Set in the foothills of the Serra de São José is one of the most charming villages that you’ll ever see, Tiradentes, which should really be your base for a couple of nights. Although it has a population of only about 6500, it is well geared for tourists and has great restaurants, chic boutiques and a comfortable hotel and pousadas. It’s a wonderful place to stroll around at leisure and is very popular with day trippers or those seeking romantic weekend getaways. It’s quite hilly, and on the highest point is one of the last works of Aleijadinho, the Igreja Matriz de Santo Antônio, which is said to be the most richly gilded church in Minas Gerais.

Congonhas Do Campo

These statues caused a political stir. Photo: Pixabay

It is here in this little town that you will appreciate the artistry of Aleijadinho more than anywhere else, for the complex known as the Basílica do Senhor Bom Jesus de Matosinhos (pictured at the top of this post) houses the most important collection of statues and carvings in Latin America.

The main church at the top of the hill was built in 1771 at the behest of a wealthy diamond miner who had recovered from a near fatal illness. It is modelled on the famous Santuário do Bom Jesus in Braga, Portugal, but fortunately the incline is less steep and there are far fewer steps to climb.

On the parapet and stairwell leading up to the basilica are a dozen soapstone statues of prophets from the Old Testament. These statues are so theatrical that there was a lot of speculation Aleijadinho was doing insulting caricatures of some of the politicians and public officials of the day. The interior of the church, with its beautifully painted ceiling and carved alter,  is no less impressive.

Further down the hill are six little chapels (four on the left, two on the right as you go up) with life-size wooden statues depicting episodes from the Passion of Christ – the capture of Christ, Christ carrying the cross, the crucifixion, the Last Supper and so on. The statues here are regarded as Aleijadinho’s masterpieces.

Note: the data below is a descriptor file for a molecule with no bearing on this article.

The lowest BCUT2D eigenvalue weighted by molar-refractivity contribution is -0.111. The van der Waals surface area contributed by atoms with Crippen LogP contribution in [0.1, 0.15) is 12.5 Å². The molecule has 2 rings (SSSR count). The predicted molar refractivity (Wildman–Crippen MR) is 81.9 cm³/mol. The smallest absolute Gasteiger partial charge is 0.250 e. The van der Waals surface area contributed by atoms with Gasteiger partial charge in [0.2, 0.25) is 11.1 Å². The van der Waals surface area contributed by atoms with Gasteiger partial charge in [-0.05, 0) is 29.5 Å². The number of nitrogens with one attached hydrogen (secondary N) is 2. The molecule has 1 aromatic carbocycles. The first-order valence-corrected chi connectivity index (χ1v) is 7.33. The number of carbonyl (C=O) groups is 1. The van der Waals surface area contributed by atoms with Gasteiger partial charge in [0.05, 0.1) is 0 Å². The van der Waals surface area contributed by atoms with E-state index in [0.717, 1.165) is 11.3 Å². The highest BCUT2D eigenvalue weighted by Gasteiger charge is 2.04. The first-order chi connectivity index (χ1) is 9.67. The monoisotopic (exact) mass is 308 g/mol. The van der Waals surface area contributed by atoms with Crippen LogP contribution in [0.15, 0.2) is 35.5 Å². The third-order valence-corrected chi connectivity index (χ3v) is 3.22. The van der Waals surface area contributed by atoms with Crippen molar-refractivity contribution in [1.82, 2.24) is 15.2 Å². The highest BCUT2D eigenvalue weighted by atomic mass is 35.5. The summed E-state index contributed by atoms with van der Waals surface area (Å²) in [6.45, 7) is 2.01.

There isn’t really much else to see in Congonhas, but the Basílica is a must-visit place, and if you can get there early in the day before the crowds arrive, even better.


Although it is completely in the opposite direction (about 300km north of Belo Horizonte) than all the other historic towns, it is well worth doing the trek to Diamentina, for in doing so you will immerse yourself in some of the most beautiful countryside in the state. Indeed, some regard this UNESCO World Heritage site as the most striking of the state’s historic cities.

As the name implies, Diamentina was the centre of the diamond trade in the last 1720s. Funnily enough, though, one of its most striking churches is the Igreja de Nossa Senhora do Rosário dos Pretos, built by slaves in 1733 and used primarily by the enslaved black community and the poor. The wealthy  attended the plush nearby Nossa Senhora de Carmo. Diamantina is a colourful little town, and the surrounding countryside is stunning, particularly the quaint village of Biribiri about 10km north. There are waterfalls and good swimming spots nearby too. TTW

Bernard O’Shea travelled to Brazil at his own expense. In Minas Gerais he was a guest of the state government. More information: minasgerais.com.br. Photos © Bernard O’Shea.